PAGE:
During his regular follow-up at our center, he developed difficulty in speech and headache. His computed tomography (CT) brain showed a well-defined round, hyperdense, enhancing lesion in the subcortical white matter of right high parietal region with surrounding hypodensity [Figure 1b]. These features were suggestive of brain metastasis with cerebral edema.

Subsequently, he was admitted to oncology inpatient department for the treatment of metastasis to the brain with Stage IV Adenocarcinoma lung [Figure 1b]. At the time of admission, patient was conscious and physically stable with no obvious abnormality in his complete blood count, serum electrolytes, thyroid function test, and liver function test. Radiation therapy of doses 30 Gy/setting was planned for brain metastasis over the period of 2 weeks and in 10 fractions. The patient was admitted and injectable dexamethasone 10 mg/day was started as prophylactic antiemetic along with injectable pantoprazole 20mg/day. He underwent 5 radiation fractions in 7 days. First 5 radiation fractions were uneventful. After 6th radiation fraction, the patient developed seizures, slurring of speech, decreased level of consciousness and irritability. The above symptoms developed after 2 h of radiation exposure. Probable diagnosis of delirium secondary to acute radiation syndrome with neurovascular type was considered.

The CT brain was suggestive of large acute infarct in cortical and subcortical areas of the right temporo-occipital lobe and small infarcts in bilateral occipital and temporal lobe [Figure 1c]. The dose of dexamethasone was increased to 10 mg QID, and the patient was started on injection mannitol 100 mg TID in view of cerebral and vasogenic edema. Injection haloperidol 2.5 mg/day with injection promethazine 25 mg was started to manage the symptoms of delirium. Considering the poor outcome of the medical condition, relatives of patient decided to shift the patient to a higher center. Therefore, we failed to assess the clinical outcome of delirium and associated medical condition.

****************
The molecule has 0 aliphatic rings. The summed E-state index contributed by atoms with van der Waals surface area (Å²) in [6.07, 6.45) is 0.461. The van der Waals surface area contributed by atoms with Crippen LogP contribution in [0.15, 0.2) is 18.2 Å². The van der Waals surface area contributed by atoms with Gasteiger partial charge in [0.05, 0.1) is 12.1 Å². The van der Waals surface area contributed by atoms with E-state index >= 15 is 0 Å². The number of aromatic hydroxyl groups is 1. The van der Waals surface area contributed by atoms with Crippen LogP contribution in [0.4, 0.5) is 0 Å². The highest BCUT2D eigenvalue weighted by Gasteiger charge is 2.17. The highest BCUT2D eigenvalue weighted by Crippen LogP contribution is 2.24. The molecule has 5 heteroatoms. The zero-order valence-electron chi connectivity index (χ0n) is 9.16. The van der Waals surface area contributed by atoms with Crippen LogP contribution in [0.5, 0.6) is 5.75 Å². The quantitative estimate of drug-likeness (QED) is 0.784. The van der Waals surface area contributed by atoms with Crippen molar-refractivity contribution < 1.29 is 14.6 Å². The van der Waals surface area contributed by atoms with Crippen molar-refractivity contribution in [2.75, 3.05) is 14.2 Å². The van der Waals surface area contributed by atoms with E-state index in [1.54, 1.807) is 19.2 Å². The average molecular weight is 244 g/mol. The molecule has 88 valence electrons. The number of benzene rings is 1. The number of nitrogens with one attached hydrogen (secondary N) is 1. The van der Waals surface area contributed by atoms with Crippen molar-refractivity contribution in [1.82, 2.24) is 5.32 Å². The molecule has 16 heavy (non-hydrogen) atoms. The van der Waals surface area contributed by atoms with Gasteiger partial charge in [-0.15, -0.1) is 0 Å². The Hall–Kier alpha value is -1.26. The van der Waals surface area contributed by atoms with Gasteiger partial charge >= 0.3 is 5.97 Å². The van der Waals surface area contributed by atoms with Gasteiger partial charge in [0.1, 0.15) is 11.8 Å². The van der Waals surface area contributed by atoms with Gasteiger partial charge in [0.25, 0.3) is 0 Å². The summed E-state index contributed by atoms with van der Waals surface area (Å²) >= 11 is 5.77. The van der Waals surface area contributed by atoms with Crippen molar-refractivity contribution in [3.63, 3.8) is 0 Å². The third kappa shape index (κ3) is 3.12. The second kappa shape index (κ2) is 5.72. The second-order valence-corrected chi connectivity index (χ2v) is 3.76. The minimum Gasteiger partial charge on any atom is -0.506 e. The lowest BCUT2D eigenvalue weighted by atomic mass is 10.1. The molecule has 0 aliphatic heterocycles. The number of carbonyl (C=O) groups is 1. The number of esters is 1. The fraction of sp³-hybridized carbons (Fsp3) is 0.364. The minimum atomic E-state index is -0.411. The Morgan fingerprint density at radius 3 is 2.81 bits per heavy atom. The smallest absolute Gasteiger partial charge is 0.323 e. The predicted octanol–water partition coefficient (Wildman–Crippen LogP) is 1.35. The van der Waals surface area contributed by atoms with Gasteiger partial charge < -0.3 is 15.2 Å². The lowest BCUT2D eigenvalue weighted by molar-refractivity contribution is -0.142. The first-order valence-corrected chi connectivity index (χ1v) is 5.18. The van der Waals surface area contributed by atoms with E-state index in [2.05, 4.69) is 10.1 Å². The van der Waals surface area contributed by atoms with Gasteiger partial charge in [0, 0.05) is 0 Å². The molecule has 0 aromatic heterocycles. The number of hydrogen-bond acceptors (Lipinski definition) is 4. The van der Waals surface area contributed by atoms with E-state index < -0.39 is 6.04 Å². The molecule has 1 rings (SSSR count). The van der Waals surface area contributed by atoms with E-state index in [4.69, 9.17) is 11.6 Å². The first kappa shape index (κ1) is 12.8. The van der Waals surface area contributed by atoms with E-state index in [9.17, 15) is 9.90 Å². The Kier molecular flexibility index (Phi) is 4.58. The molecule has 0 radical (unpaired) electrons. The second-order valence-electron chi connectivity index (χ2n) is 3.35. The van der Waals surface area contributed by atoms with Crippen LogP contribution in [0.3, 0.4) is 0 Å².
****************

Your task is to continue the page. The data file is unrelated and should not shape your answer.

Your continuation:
DISCUSSION

In this case, the patient reported with acute onset of neurobehavioral symptoms following 6th fraction of radiation dose. The initial clinical presentation was suggestive of neurovascular type of acute radiation syndrome. Acute neurovascular syndrome or central nervous system (CNS) syndrome develops within 6–24 h of radiation dose of more than 10 Gy.[69] It results from localized changes in CNS, namely, damage to blood-brain barrier, interstitial edema, petechial hemorrhages, and acute edema. This localized damage to brain manifests as disorientation, fatigue, fever, headache, nausea, vomiting, dysphagia, dysarthria, confusion, ataxia, and seizure.[69]

In our case, CT brain demonstrated the acute infarct in temporal and occipital region supporting the neurological deficit in the patient and also it has clear temporal association with radiation therapy. The relationship between stroke and cancer is more complex, they may occur independently, or cancer may directly or indirectly lead to stroke.[10] Cancer-related hypercoagulability, nonbacterial thrombotic endocarditis, direct tumor compression, and treatment-related side effects are the important reasons for stroke in a patient with brain metastasis. The radiation to brain almost doubles the risk of developing ischemic stroke in those patients.[1112] The radiation dose (>10 Gy), age (>61 years), advanced stage of adenocarcinoma and related hypercoagulability were important predisposing factors for developing stroke in our patient.[813] The CT and magnetic resonance imaging are reliable, accurate and useful to demonstrate the presence of brain edema and ischemic/hemorrhagic stroke in such patient.[9]